Sania Mirza Calls Out Sexism In Society, Seeks Introspection On How Women's Success Is Valued

The Indian tennis legend had a two-decade-long professional career, in which she bagged six Grand Slam titles and held the world number 1 position in doubles. Sania Mirza wrote on social media that an introspection on the way we engage with women's success is "perhaps long overdue"


X/Sania Mirza
File photo of Indian tennis legend Sania Mirza in action at the Australian Open in January 2023 . Photo: X/Sania Mirza

Indian tennis legend Sania Mirza has opened up on the disparity in perception of men's and women's success in society. Mirza has written a thought-provoking social media post based on her own experiences, and invited one and all to introspect. (More Tennis News)

"In 2005, I was the first Indian woman to win a WTA title. Big deal, right? When I was world no. 1 in doubles, people were keen to know when I’d settle down. Winning six grand slams isn’t settled enough for society," Mirza wrote on social media platform X.

"I'm grateful for the support I've received along the way, but can't help and think why a woman's achievements invite conversation about gender 'expectations' and appearances, instead of her skill and the work itself," she added.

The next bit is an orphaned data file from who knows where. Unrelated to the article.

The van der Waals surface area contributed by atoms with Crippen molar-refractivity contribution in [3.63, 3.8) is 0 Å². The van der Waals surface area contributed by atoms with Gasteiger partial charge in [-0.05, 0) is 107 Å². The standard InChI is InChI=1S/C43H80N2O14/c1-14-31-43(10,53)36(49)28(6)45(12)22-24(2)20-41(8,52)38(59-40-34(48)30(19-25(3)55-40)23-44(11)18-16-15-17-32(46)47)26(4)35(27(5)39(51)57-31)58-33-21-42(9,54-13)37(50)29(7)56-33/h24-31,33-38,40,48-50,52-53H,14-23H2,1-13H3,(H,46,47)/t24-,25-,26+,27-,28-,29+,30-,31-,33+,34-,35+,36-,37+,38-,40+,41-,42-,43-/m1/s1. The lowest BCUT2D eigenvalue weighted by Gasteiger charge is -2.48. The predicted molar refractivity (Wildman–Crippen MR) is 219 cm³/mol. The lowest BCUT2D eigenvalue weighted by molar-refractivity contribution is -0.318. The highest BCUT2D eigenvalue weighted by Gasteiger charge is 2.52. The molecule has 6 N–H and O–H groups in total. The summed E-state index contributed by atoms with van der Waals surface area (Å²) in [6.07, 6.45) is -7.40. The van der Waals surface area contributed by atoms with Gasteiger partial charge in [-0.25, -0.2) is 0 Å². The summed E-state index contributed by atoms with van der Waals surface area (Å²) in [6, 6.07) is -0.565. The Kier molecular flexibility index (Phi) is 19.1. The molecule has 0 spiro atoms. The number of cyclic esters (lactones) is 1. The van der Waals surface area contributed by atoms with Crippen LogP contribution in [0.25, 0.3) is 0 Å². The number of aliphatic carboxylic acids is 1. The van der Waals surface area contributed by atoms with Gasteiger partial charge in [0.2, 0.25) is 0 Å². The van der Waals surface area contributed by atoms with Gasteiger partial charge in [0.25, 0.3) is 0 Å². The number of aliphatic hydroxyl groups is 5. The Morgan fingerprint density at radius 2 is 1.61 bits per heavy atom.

"I know having a real conversation about society is difficult and sometimes uncomfortable, but an introspection on the way we engage with women's success is perhaps long overdue," the tennis titan further stated.

Mirza has bagged at least one title in each of the four Grand Slams - women's doubles (2016) and mixed doubles (2009) at the Australian Open as well as US Open (2015 and 2014), women's doubles at Wimbledon (2015) and mixed doubles at the French Open (2012). She retired on March 5, 2023 after a two-decade-long career.


She was the top-ranked Indian in singles (as per the Women's Tennis Association rankings) from 2003, right until her retirement from the category in 2013.

In an interview last year, the 37-year-old hit back at a journalist for asking her how she balanced her family life and career, saying that being a mother should not become her "only identity."